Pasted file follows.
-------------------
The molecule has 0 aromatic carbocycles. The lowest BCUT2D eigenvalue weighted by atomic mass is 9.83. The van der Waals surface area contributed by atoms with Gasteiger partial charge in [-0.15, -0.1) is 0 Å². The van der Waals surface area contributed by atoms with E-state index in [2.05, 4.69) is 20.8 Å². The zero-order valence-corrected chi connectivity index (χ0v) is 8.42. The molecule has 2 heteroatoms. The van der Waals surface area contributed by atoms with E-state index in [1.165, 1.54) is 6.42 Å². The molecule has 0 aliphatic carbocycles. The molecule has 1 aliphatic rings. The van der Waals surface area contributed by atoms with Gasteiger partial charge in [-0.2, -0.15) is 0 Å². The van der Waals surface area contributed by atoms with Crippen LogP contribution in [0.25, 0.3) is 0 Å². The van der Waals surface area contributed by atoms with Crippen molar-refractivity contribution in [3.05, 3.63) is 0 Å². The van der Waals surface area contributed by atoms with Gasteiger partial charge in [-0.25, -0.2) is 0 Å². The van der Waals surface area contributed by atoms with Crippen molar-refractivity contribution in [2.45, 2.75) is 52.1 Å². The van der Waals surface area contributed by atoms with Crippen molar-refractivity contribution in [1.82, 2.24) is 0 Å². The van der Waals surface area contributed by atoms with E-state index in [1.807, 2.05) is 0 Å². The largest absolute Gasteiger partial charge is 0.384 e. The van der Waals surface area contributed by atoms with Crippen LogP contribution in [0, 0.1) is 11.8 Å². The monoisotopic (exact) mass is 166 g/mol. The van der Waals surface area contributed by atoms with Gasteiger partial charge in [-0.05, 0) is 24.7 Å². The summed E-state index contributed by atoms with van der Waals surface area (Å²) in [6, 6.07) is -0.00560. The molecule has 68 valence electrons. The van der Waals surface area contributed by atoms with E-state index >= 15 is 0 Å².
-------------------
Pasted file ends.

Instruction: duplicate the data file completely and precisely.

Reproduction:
The molecule has 0 aromatic carbocycles. The lowest BCUT2D eigenvalue weighted by atomic mass is 9.83. The van der Waals surface area contributed by atoms with Gasteiger partial charge in [-0.15, -0.1) is 0 Å². The van der Waals surface area contributed by atoms with E-state index in [2.05, 4.69) is 20.8 Å². The zero-order valence-corrected chi connectivity index (χ0v) is 8.42. The molecule has 2 heteroatoms. The van der Waals surface area contributed by atoms with E-state index in [1.165, 1.54) is 6.42 Å². The molecule has 0 aliphatic carbocycles. The molecule has 1 aliphatic rings. The van der Waals surface area contributed by atoms with Gasteiger partial charge in [-0.2, -0.15) is 0 Å². The van der Waals surface area contributed by atoms with Crippen LogP contribution in [0.25, 0.3) is 0 Å². The van der Waals surface area contributed by atoms with Crippen molar-refractivity contribution in [3.05, 3.63) is 0 Å². The van der Waals surface area contributed by atoms with Gasteiger partial charge in [-0.25, -0.2) is 0 Å². The van der Waals surface area contributed by atoms with Crippen molar-refractivity contribution in [2.45, 2.75) is 52.1 Å². The van der Waals surface area contributed by atoms with Crippen molar-refractivity contribution in [1.82, 2.24) is 0 Å². The van der Waals surface area contributed by atoms with E-state index in [1.807, 2.05) is 0 Å². The largest absolute Gasteiger partial charge is 0.384 e. The van der Waals surface area contributed by atoms with Crippen LogP contribution in [0, 0.1) is 11.8 Å². The monoisotopic (exact) mass is 166 g/mol. The van der Waals surface area contributed by atoms with Gasteiger partial charge in [-0.05, 0) is 24.7 Å². The summed E-state index contributed by atoms with van der Waals surface area (Å²) in [6, 6.07) is -0.00560. The molecule has 68 valence electrons. The van der Waals surface area contributed by atoms with E-state index >= 15 is 0 Å².